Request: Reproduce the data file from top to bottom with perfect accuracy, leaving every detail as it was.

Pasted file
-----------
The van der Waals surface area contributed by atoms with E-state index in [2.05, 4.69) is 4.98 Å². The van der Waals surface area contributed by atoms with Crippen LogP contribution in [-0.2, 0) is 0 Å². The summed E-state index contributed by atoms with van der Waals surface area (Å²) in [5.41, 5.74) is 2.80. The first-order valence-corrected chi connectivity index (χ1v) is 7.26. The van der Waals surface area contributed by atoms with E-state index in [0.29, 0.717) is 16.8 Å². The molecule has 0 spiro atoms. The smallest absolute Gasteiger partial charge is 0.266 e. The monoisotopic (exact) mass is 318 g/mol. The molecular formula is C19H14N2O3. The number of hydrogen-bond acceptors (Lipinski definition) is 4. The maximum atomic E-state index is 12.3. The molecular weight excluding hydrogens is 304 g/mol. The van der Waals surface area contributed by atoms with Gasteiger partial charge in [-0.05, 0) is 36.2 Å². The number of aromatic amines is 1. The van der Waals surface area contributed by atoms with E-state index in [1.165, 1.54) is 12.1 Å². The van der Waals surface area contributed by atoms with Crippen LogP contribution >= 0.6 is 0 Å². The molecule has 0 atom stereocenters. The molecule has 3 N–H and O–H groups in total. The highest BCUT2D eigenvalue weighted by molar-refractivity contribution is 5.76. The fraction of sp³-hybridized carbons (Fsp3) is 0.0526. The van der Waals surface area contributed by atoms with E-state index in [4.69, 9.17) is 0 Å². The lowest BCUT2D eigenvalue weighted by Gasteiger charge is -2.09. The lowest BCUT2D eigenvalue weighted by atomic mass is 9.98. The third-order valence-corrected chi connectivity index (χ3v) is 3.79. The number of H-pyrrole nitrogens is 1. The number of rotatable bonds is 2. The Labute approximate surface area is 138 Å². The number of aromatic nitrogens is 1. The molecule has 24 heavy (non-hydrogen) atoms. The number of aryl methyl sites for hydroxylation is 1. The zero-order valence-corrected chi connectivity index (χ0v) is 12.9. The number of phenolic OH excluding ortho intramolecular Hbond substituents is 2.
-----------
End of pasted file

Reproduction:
The van der Waals surface area contributed by atoms with E-state index in [2.05, 4.69) is 4.98 Å². The van der Waals surface area contributed by atoms with Crippen LogP contribution in [-0.2, 0) is 0 Å². The summed E-state index contributed by atoms with van der Waals surface area (Å²) in [5.41, 5.74) is 2.80. The first-order valence-corrected chi connectivity index (χ1v) is 7.26. The van der Waals surface area contributed by atoms with E-state index in [0.29, 0.717) is 16.8 Å². The molecule has 0 spiro atoms. The smallest absolute Gasteiger partial charge is 0.266 e. The monoisotopic (exact) mass is 318 g/mol. The molecular formula is C19H14N2O3. The number of hydrogen-bond acceptors (Lipinski definition) is 4. The maximum atomic E-state index is 12.3. The molecular weight excluding hydrogens is 304 g/mol. The van der Waals surface area contributed by atoms with Gasteiger partial charge in [-0.05, 0) is 36.2 Å². The number of aromatic amines is 1. The van der Waals surface area contributed by atoms with E-state index in [1.165, 1.54) is 12.1 Å². The van der Waals surface area contributed by atoms with Crippen LogP contribution >= 0.6 is 0 Å². The molecule has 0 atom stereocenters. The molecule has 3 N–H and O–H groups in total. The highest BCUT2D eigenvalue weighted by molar-refractivity contribution is 5.76. The fraction of sp³-hybridized carbons (Fsp3) is 0.0526. The van der Waals surface area contributed by atoms with E-state index in [4.69, 9.17) is 0 Å². The lowest BCUT2D eigenvalue weighted by Gasteiger charge is -2.09. The lowest BCUT2D eigenvalue weighted by atomic mass is 9.98. The third-order valence-corrected chi connectivity index (χ3v) is 3.79. The number of H-pyrrole nitrogens is 1. The number of rotatable bonds is 2. The Labute approximate surface area is 138 Å². The number of aromatic nitrogens is 1. The molecule has 24 heavy (non-hydrogen) atoms. The number of aryl methyl sites for hydroxylation is 1. The zero-order valence-corrected chi connectivity index (χ0v) is 12.9. The number of phenolic OH excluding ortho intramolecular Hbond substituents is 2.